RelImprecision: Behaviour, perceptions, cognition, knowledge, organizations. Relational contracting approach to design of contractual forms when information is imprecise Projects uri icon


  • European Research Project


  • 896463

date/time interval

  • October 1, 2020 - December 31, 2022


  • This project aims to provide the first analysis of relational contracting when the parties do not initially) have precise information about the various courses of actions, and experiment them through the relationship. Examples include innovative activeties such as book publishing, research and development, technology adoption in developing countries, and drafting rules and laws in bureaucratic setting.
    We introduce in relational contracts framework imprecision about the prospects of actions. Imprecision is formulated as ‘ambiguity’ by building on recent developments in decision theoretic literature. The aim in this project is to explore how the interaction of imprecise perceptions about the consequences of actions and moral hazard introduce new conceptual and analytical issues and how such an interaction plays a role in shaping dynamic relational incentives.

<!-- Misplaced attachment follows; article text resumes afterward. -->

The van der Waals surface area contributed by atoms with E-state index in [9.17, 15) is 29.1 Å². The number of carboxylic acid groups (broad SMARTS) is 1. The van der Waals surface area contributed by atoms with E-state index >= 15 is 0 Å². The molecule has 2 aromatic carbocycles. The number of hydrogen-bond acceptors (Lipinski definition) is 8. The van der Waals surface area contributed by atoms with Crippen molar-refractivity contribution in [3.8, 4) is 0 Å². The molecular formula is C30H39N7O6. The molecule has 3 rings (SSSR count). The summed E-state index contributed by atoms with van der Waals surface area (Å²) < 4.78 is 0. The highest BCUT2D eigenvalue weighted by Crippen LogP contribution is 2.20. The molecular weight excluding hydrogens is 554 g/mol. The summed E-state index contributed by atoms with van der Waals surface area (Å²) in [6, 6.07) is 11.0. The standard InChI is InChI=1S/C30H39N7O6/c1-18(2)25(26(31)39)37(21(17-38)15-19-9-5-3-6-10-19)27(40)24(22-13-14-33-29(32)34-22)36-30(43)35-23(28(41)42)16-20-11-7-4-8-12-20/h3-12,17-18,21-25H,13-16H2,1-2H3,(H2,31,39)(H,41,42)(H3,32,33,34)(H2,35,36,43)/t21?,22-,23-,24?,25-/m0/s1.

An understanding of these questions is relevant not only for motivating research and development, but also for diverse applications including technology adoption in developing countries, book publishing, as well as drafting new policies and rules of law. In publishing an author will typically have some imprecise information about the new project as previous experience is only partly relevant for new venture, and possibly better information in writing the book than the publisher. Technology adoption in developing countries is similarly dynamic process of experimentation and learning via relationship. Local entrepreneurs have better yet imprecise ideas about new technologies and new practices than development agencies. In policy making and drafting new rules of laws, uncertainty about various acts can shape the optimal degree of delegation implied by the moral hazard between politicians and between bureaucrats so that evidence-based policy-making can be achieved in a healthy democracy.


  • relational contracts; ambiguity; experimentation; learning